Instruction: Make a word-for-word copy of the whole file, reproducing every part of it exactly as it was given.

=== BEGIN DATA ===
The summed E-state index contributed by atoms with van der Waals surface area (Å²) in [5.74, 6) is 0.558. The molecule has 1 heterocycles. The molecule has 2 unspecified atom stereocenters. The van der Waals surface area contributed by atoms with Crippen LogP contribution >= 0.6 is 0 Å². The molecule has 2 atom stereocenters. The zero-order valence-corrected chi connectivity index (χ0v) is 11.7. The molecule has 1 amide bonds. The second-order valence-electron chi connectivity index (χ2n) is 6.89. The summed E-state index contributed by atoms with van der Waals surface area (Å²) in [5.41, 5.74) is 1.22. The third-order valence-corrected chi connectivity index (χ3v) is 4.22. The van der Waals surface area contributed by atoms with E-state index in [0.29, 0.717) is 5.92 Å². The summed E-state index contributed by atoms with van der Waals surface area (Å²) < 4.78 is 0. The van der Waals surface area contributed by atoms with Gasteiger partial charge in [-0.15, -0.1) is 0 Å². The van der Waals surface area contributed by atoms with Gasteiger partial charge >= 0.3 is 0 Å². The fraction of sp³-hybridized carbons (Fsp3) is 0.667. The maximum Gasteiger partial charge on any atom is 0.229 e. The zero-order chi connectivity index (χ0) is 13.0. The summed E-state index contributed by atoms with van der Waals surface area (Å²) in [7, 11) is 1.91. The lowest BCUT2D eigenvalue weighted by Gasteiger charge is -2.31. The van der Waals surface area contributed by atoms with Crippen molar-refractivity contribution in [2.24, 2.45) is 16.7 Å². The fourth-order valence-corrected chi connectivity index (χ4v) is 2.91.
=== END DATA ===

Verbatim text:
The summed E-state index contributed by atoms with van der Waals surface area (Å²) in [5.74, 6) is 0.558. The molecule has 1 heterocycles. The molecule has 2 unspecified atom stereocenters. The van der Waals surface area contributed by atoms with Crippen LogP contribution >= 0.6 is 0 Å². The molecule has 2 atom stereocenters. The zero-order valence-corrected chi connectivity index (χ0v) is 11.7. The molecule has 1 amide bonds. The second-order valence-electron chi connectivity index (χ2n) is 6.89. The summed E-state index contributed by atoms with van der Waals surface area (Å²) in [5.41, 5.74) is 1.22. The third-order valence-corrected chi connectivity index (χ3v) is 4.22. The van der Waals surface area contributed by atoms with E-state index in [0.29, 0.717) is 5.92 Å². The summed E-state index contributed by atoms with van der Waals surface area (Å²) < 4.78 is 0. The van der Waals surface area contributed by atoms with Gasteiger partial charge in [-0.15, -0.1) is 0 Å². The van der Waals surface area contributed by atoms with Gasteiger partial charge >= 0.3 is 0 Å². The fraction of sp³-hybridized carbons (Fsp3) is 0.667. The maximum Gasteiger partial charge on any atom is 0.229 e. The zero-order chi connectivity index (χ0) is 13.0. The summed E-state index contributed by atoms with van der Waals surface area (Å²) in [7, 11) is 1.91. The lowest BCUT2D eigenvalue weighted by Gasteiger charge is -2.31. The van der Waals surface area contributed by atoms with Crippen molar-refractivity contribution in [2.24, 2.45) is 16.7 Å². The fourth-order valence-corrected chi connectivity index (χ4v) is 2.91.